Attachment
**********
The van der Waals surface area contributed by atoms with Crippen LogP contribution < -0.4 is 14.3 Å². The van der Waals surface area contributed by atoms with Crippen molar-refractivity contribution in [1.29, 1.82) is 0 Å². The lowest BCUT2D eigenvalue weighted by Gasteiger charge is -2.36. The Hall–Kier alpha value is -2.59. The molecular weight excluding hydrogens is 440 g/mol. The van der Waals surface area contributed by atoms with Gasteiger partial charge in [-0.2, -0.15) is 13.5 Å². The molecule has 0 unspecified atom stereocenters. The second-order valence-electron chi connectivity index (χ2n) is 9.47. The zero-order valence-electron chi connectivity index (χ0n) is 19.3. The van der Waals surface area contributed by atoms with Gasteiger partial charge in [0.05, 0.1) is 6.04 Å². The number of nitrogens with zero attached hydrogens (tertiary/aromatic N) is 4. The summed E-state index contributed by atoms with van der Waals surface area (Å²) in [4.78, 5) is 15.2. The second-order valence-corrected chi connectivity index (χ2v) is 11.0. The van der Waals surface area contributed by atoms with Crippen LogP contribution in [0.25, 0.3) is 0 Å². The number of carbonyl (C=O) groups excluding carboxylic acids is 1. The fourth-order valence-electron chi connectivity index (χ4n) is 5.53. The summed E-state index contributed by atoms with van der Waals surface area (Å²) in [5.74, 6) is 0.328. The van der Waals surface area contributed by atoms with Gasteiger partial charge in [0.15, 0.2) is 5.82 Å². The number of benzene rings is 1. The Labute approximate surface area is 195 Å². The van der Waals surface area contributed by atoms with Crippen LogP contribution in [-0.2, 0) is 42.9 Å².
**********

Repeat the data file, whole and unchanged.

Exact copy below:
The van der Waals surface area contributed by atoms with Crippen LogP contribution < -0.4 is 14.3 Å². The van der Waals surface area contributed by atoms with Crippen molar-refractivity contribution in [1.29, 1.82) is 0 Å². The lowest BCUT2D eigenvalue weighted by Gasteiger charge is -2.36. The Hall–Kier alpha value is -2.59. The molecular weight excluding hydrogens is 440 g/mol. The van der Waals surface area contributed by atoms with Gasteiger partial charge in [-0.2, -0.15) is 13.5 Å². The molecule has 0 unspecified atom stereocenters. The second-order valence-electron chi connectivity index (χ2n) is 9.47. The zero-order valence-electron chi connectivity index (χ0n) is 19.3. The van der Waals surface area contributed by atoms with Gasteiger partial charge in [0.05, 0.1) is 6.04 Å². The number of nitrogens with zero attached hydrogens (tertiary/aromatic N) is 4. The summed E-state index contributed by atoms with van der Waals surface area (Å²) in [4.78, 5) is 15.2. The second-order valence-corrected chi connectivity index (χ2v) is 11.0. The van der Waals surface area contributed by atoms with Crippen LogP contribution in [0.25, 0.3) is 0 Å². The number of carbonyl (C=O) groups excluding carboxylic acids is 1. The fourth-order valence-electron chi connectivity index (χ4n) is 5.53. The summed E-state index contributed by atoms with van der Waals surface area (Å²) in [5.74, 6) is 0.328. The van der Waals surface area contributed by atoms with Gasteiger partial charge in [0.15, 0.2) is 5.82 Å². The number of benzene rings is 1. The Labute approximate surface area is 195 Å². The van der Waals surface area contributed by atoms with Crippen LogP contribution in [-0.2, 0) is 42.9 Å².